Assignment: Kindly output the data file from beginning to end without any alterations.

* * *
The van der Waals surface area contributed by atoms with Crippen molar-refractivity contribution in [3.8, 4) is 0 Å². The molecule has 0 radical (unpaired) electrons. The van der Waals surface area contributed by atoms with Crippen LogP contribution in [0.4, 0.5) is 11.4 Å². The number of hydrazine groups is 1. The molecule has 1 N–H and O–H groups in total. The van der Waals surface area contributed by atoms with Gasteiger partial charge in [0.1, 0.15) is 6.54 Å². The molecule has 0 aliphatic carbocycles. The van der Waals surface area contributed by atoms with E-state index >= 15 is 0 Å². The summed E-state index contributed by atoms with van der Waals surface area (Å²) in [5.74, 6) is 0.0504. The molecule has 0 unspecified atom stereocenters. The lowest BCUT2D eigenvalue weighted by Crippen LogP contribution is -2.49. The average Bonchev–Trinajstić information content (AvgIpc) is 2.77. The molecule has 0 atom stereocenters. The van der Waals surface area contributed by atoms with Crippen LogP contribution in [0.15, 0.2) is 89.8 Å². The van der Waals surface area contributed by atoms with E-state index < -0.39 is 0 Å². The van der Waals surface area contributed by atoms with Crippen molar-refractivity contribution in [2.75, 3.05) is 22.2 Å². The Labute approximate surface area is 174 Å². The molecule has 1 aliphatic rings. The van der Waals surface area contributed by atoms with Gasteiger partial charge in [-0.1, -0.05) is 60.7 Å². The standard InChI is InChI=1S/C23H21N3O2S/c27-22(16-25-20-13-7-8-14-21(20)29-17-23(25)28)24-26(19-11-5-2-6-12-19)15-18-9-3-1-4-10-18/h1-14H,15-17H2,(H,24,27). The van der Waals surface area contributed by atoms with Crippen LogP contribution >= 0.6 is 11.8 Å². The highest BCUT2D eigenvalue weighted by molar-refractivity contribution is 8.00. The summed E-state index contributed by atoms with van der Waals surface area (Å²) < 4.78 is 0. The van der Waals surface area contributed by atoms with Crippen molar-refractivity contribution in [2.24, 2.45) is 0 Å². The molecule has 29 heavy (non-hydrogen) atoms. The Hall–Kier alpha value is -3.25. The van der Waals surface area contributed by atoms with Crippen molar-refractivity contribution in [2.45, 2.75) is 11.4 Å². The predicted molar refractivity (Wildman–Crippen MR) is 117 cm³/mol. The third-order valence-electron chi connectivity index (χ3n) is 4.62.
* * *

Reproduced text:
The van der Waals surface area contributed by atoms with Crippen molar-refractivity contribution in [3.8, 4) is 0 Å². The molecule has 0 radical (unpaired) electrons. The van der Waals surface area contributed by atoms with Crippen LogP contribution in [0.4, 0.5) is 11.4 Å². The number of hydrazine groups is 1. The molecule has 1 N–H and O–H groups in total. The van der Waals surface area contributed by atoms with Gasteiger partial charge in [0.1, 0.15) is 6.54 Å². The molecule has 0 aliphatic carbocycles. The van der Waals surface area contributed by atoms with E-state index >= 15 is 0 Å². The summed E-state index contributed by atoms with van der Waals surface area (Å²) in [5.74, 6) is 0.0504. The molecule has 0 unspecified atom stereocenters. The lowest BCUT2D eigenvalue weighted by Crippen LogP contribution is -2.49. The average Bonchev–Trinajstić information content (AvgIpc) is 2.77. The molecule has 0 atom stereocenters. The van der Waals surface area contributed by atoms with Crippen LogP contribution in [0.15, 0.2) is 89.8 Å². The van der Waals surface area contributed by atoms with E-state index < -0.39 is 0 Å². The van der Waals surface area contributed by atoms with Crippen molar-refractivity contribution in [2.75, 3.05) is 22.2 Å². The Labute approximate surface area is 174 Å². The molecule has 1 aliphatic rings. The van der Waals surface area contributed by atoms with Gasteiger partial charge in [-0.1, -0.05) is 60.7 Å². The standard InChI is InChI=1S/C23H21N3O2S/c27-22(16-25-20-13-7-8-14-21(20)29-17-23(25)28)24-26(19-11-5-2-6-12-19)15-18-9-3-1-4-10-18/h1-14H,15-17H2,(H,24,27). The van der Waals surface area contributed by atoms with Crippen LogP contribution >= 0.6 is 11.8 Å². The highest BCUT2D eigenvalue weighted by molar-refractivity contribution is 8.00. The summed E-state index contributed by atoms with van der Waals surface area (Å²) < 4.78 is 0. The van der Waals surface area contributed by atoms with Crippen molar-refractivity contribution in [2.24, 2.45) is 0 Å². The molecule has 29 heavy (non-hydrogen) atoms. The Hall–Kier alpha value is -3.25. The van der Waals surface area contributed by atoms with Crippen molar-refractivity contribution in [2.45, 2.75) is 11.4 Å². The predicted molar refractivity (Wildman–Crippen MR) is 117 cm³/mol. The third-order valence-electron chi connectivity index (χ3n) is 4.62.